I risked my life to get this by continuing to cycle along the Euston Road instead of just crossing it as I usually do on the way home on my bike - yes - but I didn't go to Housemans with a view to buying Everything Else Is Even More Ridiculous, just thought I'd visit for a change. It's an old haunt; they used to stock my fanzine and I'd pick up copies of Vague and other zines in the late 80s/early 90s. Back then they had a good basement shop and Stewart Home worked there before he became a stinking rich Neoist superstar, but today the basement's full of crap, albeit it cheap crap.
Being above and beyond common Politics, as in so profoundly, deeply political that buying a book on Trade Unionism, Socialism or any of that stuff seems ludicrous (I wish King Mob was still alive, I'd join in the fun) I had to navigate all the Politics, heading for Dada and Surrealism...nothing to tempt me there...move on to the Art magazine section, where I was dismayed to see such examples of bourgeois capitalist crud as Frieze...fanzines?...not much about, except boxes of A5 products which, after a flick, I left to peruse the Art books section, then spotted Everything Else Is Even More Ridiculous. Mmm...looks interesting, not that I'd bought a copy in the eleven years ('97 - 2008) that this covers. By then I'd stopped buying zines. Besides, 'Noise and Politics' wouldn't tempt me.
So why now? Apart from the fact that the third fanzine revival in as many years is firmly under way and I am so shallow as to leap at any hipster trend going (the beard's quite magnificent now, by the way, as are the tattoos which completely cover my arms and legs, the torso work is ongoing) I found the amount of text totally alluring, the typewriter font headers (I'm sounding like a bloody graphic designer) but more to the point the articles on film, electronic music and society.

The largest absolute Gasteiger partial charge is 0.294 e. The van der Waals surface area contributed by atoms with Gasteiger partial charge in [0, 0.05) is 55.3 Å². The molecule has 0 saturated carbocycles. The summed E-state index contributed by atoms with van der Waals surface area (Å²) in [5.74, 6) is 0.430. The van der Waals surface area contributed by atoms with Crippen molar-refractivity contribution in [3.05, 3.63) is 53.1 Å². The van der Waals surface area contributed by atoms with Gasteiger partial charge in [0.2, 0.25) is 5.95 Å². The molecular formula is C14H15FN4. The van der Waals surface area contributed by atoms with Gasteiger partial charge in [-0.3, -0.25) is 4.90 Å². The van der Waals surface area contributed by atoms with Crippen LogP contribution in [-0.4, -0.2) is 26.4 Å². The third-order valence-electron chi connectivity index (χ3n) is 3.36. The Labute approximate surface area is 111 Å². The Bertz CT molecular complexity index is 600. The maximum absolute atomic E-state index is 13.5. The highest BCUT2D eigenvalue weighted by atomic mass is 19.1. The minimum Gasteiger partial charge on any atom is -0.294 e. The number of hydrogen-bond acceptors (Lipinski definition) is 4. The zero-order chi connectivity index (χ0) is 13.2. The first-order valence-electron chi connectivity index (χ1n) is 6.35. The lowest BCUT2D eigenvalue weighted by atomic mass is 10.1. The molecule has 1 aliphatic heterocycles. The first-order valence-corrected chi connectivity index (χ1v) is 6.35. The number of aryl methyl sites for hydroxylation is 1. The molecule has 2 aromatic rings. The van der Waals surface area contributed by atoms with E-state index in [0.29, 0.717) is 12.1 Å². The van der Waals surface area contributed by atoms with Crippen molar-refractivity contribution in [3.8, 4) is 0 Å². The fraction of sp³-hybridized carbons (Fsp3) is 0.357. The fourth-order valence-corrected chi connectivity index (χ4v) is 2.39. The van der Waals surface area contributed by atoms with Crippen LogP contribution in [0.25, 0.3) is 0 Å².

A decade after Rave the spirit lived on for some, as you can see in these collected issues. For this mob (can I say they had a collective mentality? Perhaps) issues of the right to party, travel, avoid criminal bills (and rent bills) is pertinent; a lifestyle, the continuation of Punk attitude through Rave politics and on, you know, the 'alternative' lifestyle. All to the soundtrack(s) documented in the music reviews of the magazine. Jungle/Drum'n'Bass is covered, I notice, so I can enjoy reading thoughts on that. A lot of the music is unknown to me, but it seems to be warp speed techno and rabid industrial post-Rave, er, Noise, which was never my kind of thing.
Still, I'm going to enjoy picking pieces from this collection. The site is here. I'm not sure where you can buy the book apart from Housemans but if you're interested I'm sure they'll tell you. First print run is a hundred so hurry up.